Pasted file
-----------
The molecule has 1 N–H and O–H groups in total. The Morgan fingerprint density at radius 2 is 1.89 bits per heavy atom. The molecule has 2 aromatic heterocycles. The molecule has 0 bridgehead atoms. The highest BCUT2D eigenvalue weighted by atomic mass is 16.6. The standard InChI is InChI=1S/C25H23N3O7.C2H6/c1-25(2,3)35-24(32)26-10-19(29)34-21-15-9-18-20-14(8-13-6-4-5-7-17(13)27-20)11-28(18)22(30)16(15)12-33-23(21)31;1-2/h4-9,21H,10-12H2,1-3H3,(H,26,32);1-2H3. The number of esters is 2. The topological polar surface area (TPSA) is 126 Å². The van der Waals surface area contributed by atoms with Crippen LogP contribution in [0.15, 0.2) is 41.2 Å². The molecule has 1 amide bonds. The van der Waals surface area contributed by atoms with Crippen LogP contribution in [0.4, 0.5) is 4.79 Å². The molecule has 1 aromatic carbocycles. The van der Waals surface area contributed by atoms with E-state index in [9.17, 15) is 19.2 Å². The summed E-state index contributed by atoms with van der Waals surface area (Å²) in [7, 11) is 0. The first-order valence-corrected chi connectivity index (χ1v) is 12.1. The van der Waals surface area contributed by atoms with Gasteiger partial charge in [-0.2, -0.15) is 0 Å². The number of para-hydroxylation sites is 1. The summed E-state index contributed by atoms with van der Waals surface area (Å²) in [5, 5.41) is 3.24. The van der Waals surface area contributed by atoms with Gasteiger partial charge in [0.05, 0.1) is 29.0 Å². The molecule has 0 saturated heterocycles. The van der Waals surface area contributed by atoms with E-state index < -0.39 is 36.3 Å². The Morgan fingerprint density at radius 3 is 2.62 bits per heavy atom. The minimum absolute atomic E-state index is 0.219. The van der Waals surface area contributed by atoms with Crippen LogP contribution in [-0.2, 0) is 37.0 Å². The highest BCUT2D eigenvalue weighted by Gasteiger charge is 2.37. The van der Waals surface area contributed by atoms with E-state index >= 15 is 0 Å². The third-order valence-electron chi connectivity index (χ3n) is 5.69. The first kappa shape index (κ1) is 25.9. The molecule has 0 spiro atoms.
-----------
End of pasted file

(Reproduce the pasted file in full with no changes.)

The molecule has 1 N–H and O–H groups in total. The Morgan fingerprint density at radius 2 is 1.89 bits per heavy atom. The molecule has 2 aromatic heterocycles. The molecule has 0 bridgehead atoms. The highest BCUT2D eigenvalue weighted by atomic mass is 16.6. The standard InChI is InChI=1S/C25H23N3O7.C2H6/c1-25(2,3)35-24(32)26-10-19(29)34-21-15-9-18-20-14(8-13-6-4-5-7-17(13)27-20)11-28(18)22(30)16(15)12-33-23(21)31;1-2/h4-9,21H,10-12H2,1-3H3,(H,26,32);1-2H3. The number of esters is 2. The topological polar surface area (TPSA) is 126 Å². The van der Waals surface area contributed by atoms with Crippen LogP contribution in [0.15, 0.2) is 41.2 Å². The molecule has 1 amide bonds. The van der Waals surface area contributed by atoms with Crippen LogP contribution in [0.4, 0.5) is 4.79 Å². The molecule has 1 aromatic carbocycles. The van der Waals surface area contributed by atoms with E-state index in [9.17, 15) is 19.2 Å². The summed E-state index contributed by atoms with van der Waals surface area (Å²) in [7, 11) is 0. The first-order valence-corrected chi connectivity index (χ1v) is 12.1. The van der Waals surface area contributed by atoms with Gasteiger partial charge in [-0.2, -0.15) is 0 Å². The number of para-hydroxylation sites is 1. The summed E-state index contributed by atoms with van der Waals surface area (Å²) in [5, 5.41) is 3.24. The van der Waals surface area contributed by atoms with Gasteiger partial charge in [0.05, 0.1) is 29.0 Å². The molecule has 0 saturated heterocycles. The van der Waals surface area contributed by atoms with E-state index < -0.39 is 36.3 Å². The Morgan fingerprint density at radius 3 is 2.62 bits per heavy atom. The minimum absolute atomic E-state index is 0.219. The van der Waals surface area contributed by atoms with Crippen LogP contribution in [-0.2, 0) is 37.0 Å². The highest BCUT2D eigenvalue weighted by Gasteiger charge is 2.37. The van der Waals surface area contributed by atoms with E-state index >= 15 is 0 Å². The third-order valence-electron chi connectivity index (χ3n) is 5.69. The first kappa shape index (κ1) is 25.9. The molecule has 0 spiro atoms.